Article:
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Proposal Development- building fundamentals

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Proposal Development- building fundamentals

  1. 1. Winning Government Contracts Module One Building Fundamentals
  2. 2. Objectives: Module One Upon completion of this module, you will be able to: • Identify how the government purchases products and services  Define and understand how to use the Federal Acquisition Regulation • Recognize the federal agencies with STEM relevance • Locate contract opportunities
  3. 3. The History of Regulatory Agencies  1863: Comptroller of the Currency (Chartering and Controlling banks)  Early 1900’s: Interstate Commerce Commission (ICC), the Food and Drug Administration (FDA ), and the Department of Commerce  1930’s: The Federal Depositors Insurance Corporation (FDIC), Security and Exchange Commission (SEC), the Federal Communications Commission (FCC), and National Institute of Health (NIH)  1947: Department of Defense  1950’s: NASA & National Science Foundation  1960’s & 1970’s: Environmental Protection Agency and Department of Energy  1980’s: Department of Education
  4. 4. Grants vs. Contracts Grant: “Transfer of money or property to accomplish a public purpose of support or stimulation as authorized by Federal statute.”* Receives money regardless of outcome Contract: A legally binding document in which a product or service is promised by one party and paid for by another party Expectation of results Based on rules and regulations in the FAR *The Federal Grants and Cooperative Agreement Act of 1977
  5. 5. The Federal Procurement Process • Needs determined by department/agency • The agency must promote competition to get the best deal • Depending on the nature of the procurement, and which agency you are in, various rules and/or acquisition thresholds apply • • • • >$2,500: “Micro-purchases”* $2,500-$10,000 $10,00-$24,999 $25,000 or greater: posted to FedBizOpps • GSA Schedules have their own thresholds • Also referred to as Multiple Award Schedules and Federal Supply Schedules • Establishes long-term government-wide contracts with commercial firms to provide access to over 11 million commercial supplies (products) • Proposals prepared by interested parties • Proposals evaluated and contracts awarded * Sample thresholds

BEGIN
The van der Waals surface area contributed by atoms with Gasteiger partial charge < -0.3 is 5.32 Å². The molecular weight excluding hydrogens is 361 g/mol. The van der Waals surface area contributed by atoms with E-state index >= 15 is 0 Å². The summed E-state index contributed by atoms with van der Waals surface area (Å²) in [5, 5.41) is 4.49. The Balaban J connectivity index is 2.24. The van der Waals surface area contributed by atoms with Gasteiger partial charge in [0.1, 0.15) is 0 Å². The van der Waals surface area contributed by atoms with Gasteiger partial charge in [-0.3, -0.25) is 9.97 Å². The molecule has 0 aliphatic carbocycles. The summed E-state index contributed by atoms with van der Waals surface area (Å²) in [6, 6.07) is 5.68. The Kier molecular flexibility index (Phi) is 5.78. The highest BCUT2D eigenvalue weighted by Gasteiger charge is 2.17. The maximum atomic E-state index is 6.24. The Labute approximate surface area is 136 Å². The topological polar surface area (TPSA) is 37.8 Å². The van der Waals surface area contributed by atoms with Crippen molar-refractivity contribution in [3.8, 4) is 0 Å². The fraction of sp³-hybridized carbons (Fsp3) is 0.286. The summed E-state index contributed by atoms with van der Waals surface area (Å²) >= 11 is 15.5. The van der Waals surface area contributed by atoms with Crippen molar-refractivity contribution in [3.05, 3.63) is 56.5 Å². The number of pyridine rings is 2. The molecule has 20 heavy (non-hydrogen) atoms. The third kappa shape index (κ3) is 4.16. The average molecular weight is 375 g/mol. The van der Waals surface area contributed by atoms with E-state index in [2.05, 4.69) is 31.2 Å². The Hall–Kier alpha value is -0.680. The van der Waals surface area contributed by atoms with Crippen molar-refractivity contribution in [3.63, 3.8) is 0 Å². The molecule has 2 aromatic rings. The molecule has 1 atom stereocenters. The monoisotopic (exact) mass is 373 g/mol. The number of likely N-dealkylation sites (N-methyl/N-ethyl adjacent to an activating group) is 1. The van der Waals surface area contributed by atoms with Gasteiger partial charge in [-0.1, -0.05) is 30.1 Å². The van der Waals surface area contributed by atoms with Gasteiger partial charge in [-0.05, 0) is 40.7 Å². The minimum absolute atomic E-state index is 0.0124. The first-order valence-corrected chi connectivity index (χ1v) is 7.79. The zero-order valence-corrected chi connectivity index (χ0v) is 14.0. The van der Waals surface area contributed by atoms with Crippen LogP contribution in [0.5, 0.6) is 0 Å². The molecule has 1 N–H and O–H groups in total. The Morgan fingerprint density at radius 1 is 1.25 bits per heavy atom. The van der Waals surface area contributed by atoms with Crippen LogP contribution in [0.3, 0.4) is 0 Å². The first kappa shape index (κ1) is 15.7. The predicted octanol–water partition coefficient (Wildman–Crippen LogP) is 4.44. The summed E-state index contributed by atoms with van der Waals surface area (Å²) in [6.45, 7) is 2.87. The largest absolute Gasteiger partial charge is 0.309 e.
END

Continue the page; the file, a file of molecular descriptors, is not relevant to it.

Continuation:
6. 6. The Federal Acquisition Regulation (FAR)  Part of the government’s Code of Federal Regulations (CFR)  53 parts  Codifying and publishing uniform policies and procedures for the acquisition of goods and services by all executive agencies  Specifically outlines how a contracting officer must:  Publicize a contract opportunity (e.g., agency website vs. FedBizOpps)  Define what methods can be used (e.g., sealed bids vs. negotiation)  Define contract types (e.g., fixed price vs. time and materials)  Delineate what contract cost principles and procedures must be followed  Define what type of proposal (e.g., request for information vs. request for proposals) is being sought